- Brendan Stec
C'mon and Take a Free Ride: Active vs. Passive Management
Free riding occurs when individuals exploit a common resource without for paying for it. People that jump the subway gates or don’t pay taxes are free riders. So are the slackers of a group project that receive the same grade as everyone while only doing 10% of the work. In the financial markets, passive investors are also free riders: they benefit from the efficient markets that result from active management, yet don’t incur the extra costs associated with research, trading, and portfolio management.
Consider the following thought experiment: Imagine you are back in college and enrolled in a new class, Financial Philosophy 101. On the first day of class, the Professor announces that the final score of your first midterm will be the average of everyone else’s score, except for the top 5 students, who will receive their actual grade. When exam time comes around, everyone studies hard to be in the top 5 and the average is an 85%, a solid B, and most people are satisfied. Before the second exam, your classmate Tom pulls you aside and tells you about “passive studying.” Why study hard when you can have a few drinks the night before the second midterm and settle for the average? No one wants to be the sucker that studies for three days and still underperforms on an opportunity cost-adjusted basis, even if there is a small chance of outperformance.
The above thought experiment roughly simplifies what happens in the financial markets, where passive index investors rely on active investors to do their homework to realize returns. Stock prices rise and fall because active managers trade on company earnings, product developments, and growth expectations. Without them, the market no longer incorporates the most recent information about a company – and is no longer efficient.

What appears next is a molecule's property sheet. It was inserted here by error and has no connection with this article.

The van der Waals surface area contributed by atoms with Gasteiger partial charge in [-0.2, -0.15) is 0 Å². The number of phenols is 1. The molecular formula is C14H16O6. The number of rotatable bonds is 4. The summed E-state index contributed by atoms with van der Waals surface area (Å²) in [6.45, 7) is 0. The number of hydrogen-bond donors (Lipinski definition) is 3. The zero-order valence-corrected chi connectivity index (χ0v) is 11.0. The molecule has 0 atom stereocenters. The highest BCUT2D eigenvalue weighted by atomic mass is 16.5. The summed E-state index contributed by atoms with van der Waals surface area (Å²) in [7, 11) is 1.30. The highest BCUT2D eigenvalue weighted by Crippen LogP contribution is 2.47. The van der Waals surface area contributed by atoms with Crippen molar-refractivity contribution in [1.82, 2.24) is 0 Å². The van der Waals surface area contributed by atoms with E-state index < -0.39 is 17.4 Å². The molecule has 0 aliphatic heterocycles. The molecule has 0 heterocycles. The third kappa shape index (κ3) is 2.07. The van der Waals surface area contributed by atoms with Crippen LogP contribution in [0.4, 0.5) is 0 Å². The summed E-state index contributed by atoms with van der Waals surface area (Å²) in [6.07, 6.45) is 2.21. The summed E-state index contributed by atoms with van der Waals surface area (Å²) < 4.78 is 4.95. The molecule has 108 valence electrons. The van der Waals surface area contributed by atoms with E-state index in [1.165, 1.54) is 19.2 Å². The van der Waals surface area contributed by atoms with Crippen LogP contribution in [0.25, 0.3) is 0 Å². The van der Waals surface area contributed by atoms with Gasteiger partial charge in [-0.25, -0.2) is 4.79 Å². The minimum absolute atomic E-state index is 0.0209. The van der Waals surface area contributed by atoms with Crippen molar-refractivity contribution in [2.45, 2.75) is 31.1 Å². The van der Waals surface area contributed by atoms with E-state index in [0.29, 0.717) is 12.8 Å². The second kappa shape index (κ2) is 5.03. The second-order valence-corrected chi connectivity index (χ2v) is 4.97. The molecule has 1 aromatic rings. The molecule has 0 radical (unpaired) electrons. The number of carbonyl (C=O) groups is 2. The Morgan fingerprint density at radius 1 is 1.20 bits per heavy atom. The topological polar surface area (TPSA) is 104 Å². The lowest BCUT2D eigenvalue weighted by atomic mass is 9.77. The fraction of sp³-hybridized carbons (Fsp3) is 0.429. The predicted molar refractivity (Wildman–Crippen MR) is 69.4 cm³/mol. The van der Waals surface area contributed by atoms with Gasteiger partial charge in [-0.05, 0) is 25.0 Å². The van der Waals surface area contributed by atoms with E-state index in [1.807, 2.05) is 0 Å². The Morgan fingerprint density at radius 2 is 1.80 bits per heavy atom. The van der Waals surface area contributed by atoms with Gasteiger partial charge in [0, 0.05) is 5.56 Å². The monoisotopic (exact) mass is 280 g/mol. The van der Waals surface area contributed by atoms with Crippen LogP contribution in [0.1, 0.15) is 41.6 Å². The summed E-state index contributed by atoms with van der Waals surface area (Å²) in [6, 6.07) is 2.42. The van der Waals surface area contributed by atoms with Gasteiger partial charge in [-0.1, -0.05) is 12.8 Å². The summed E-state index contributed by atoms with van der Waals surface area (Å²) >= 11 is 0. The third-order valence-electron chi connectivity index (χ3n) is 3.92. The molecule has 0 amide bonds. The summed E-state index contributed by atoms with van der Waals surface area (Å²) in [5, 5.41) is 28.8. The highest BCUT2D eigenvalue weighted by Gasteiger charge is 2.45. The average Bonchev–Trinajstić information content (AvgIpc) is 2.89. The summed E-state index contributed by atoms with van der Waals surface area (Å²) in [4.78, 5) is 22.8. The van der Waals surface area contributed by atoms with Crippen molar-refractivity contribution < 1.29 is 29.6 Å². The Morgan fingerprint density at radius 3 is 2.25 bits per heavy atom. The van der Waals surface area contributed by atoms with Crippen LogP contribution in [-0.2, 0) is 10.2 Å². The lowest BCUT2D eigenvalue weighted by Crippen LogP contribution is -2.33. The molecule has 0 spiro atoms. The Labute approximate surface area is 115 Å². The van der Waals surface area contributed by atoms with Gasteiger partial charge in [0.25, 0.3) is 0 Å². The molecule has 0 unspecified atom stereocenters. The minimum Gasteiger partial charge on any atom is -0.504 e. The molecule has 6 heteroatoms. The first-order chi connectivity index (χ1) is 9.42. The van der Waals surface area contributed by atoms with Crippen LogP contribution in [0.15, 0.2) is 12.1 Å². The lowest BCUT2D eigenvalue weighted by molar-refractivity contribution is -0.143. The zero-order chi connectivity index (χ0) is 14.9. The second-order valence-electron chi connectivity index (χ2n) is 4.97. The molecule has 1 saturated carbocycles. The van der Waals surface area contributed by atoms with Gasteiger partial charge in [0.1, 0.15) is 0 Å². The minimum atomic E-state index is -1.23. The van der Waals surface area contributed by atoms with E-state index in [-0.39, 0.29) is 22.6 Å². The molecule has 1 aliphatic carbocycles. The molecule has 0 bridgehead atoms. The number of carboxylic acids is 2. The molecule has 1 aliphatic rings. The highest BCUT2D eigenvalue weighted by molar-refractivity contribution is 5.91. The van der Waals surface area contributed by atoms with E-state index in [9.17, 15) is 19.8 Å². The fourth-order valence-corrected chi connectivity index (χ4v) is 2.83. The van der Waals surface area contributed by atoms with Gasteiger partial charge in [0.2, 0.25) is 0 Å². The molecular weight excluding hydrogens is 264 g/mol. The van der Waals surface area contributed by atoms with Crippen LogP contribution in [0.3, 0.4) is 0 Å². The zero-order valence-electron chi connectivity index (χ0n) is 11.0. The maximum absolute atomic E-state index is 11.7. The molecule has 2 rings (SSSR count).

Because index funds can free ride for an average return, they are cheaper than active funds and are more attractive to most investors. They also offer better performance, as most active managers underperform their index targets while also charging a higher fee. As a result, money continues to flow out of the hands of active managers and into the hands of passive index funds. Active managers lost $500 billion dollars to index funds in the first half of this year.
What would happen if everyone invested in passive index funds? Without an efficient market, the price of a stock would only reflect its relative weight in an index. This represents a market failure, as the most efficient companies aren’t allocated the most capital, and investors don’t realize a return that is attached to any economic reality. In this situation, there is no incentive to invest in a stock that’s not in an index – regardless of its potential for earnings growth – since you know no one else will buy it. Why study for the test while everyone else is out having fun?
When deciding on how to invest his/her savings, passive management offers the obvious advantages of a low fee and a market return. However, there are several risks to consider. Market cap-weighted index funds and ETF's implicitly assume the largest companies by market-cap will continue to perform well in the future, although this is often not the case. Only three of the ten largest stocks in the S&P in 2000 remained in the top 10 in 2010. Active managers can also enact tax efficient strategies tailored to their clients, such as selling certain short-term losses to offset long-term capital gains. At the end of the day, whether active or passive management is a better fit often depends on an individual’s appetite for risk and size of investment. An individual with $30 million dollars won’t mind paying a fee for a defensive long-short strategy, but a young, inexperienced investor is probably better off settling for the free ride – the index fund*.
*I'm using the term "index fund" here to refer to funds that track an index. These include index mutual funds and exchange-traded funds (also called ETF's).